Suggestion: Continue the practice of Yoga and meditation in the schools. The schools which are irregular in the practice need to be encouraged to do it.
DIRECTIVE 2: Create vibrant community life and deepen relationships to further the mission.
- All communities have made goals after the community retreat in which creating vibrant community is one of the objectives, with a few concrete activities. During the Province Leadership Team visit to the communities, an evaluation was conducted.
Impact: The communities which have taken personal goals and community goals seriously have become truly vibrant.
Suggestions: The communities have been encouraged to keep striving towards their goals. Individuals are being identified and are being given ample opportunities to pursue personal growth. Sisters are encouraged to attend seminars/workshops during the Year of Consecrated Life.
DIRECTIVE 3: Promote the leadership and equality of all in the Church, especially women, through education, dialogue, networking, advocacy, and the use of inclusive language.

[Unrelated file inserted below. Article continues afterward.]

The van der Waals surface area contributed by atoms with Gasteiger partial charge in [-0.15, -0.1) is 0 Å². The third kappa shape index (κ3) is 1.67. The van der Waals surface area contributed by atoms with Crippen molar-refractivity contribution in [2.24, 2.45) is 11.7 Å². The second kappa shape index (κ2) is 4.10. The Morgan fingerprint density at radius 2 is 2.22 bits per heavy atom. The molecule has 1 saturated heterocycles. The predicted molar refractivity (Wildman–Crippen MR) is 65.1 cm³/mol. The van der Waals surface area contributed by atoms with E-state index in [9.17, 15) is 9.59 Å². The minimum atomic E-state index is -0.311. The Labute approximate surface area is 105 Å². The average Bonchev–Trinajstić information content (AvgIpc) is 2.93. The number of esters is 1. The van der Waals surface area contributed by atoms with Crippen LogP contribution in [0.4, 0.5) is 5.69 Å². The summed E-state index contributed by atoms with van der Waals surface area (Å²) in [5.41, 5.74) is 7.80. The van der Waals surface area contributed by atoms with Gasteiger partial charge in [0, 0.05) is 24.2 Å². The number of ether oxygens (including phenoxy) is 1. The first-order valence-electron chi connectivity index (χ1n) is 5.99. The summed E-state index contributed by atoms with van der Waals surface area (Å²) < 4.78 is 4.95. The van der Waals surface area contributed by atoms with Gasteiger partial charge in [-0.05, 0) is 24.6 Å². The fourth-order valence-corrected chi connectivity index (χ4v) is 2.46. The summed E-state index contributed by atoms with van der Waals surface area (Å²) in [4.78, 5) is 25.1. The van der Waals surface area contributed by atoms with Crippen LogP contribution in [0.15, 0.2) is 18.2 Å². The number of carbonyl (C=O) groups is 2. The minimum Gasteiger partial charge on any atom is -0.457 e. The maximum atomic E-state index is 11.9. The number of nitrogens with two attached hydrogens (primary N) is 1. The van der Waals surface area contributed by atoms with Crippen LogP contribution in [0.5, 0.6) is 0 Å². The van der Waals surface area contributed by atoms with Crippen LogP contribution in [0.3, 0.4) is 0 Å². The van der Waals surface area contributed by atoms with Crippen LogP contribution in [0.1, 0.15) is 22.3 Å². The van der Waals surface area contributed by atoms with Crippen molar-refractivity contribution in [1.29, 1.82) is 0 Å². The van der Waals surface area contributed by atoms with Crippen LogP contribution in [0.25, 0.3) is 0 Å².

- Six tertians have been enrolled in Mater Dei Goa for the study of theology and study related to religious life. This Institute is established and administered by women CRI.
Impact: Those who have completed the program at Mater Dei Goa have grown in maturity, spirituality, and knowledge of theology. They have gained the confidence to take up responsibility
and to take up leadership. They are able to speak up during CRI and other parish/diocese-related meetings.
Suggestion: We should further explore options on this matter, as we have a long way to go as a community in India on issues of gender equality in the Church.
- Conscious efforts are being made to use inclusive language in our prayers. All the local communities are using the Prayer Book ‘Contemplate the Heart of God.’
Impact: There has been a slight attitudinal change in the Sisters with the use of our own prayer book which has other materials for integrated prayers.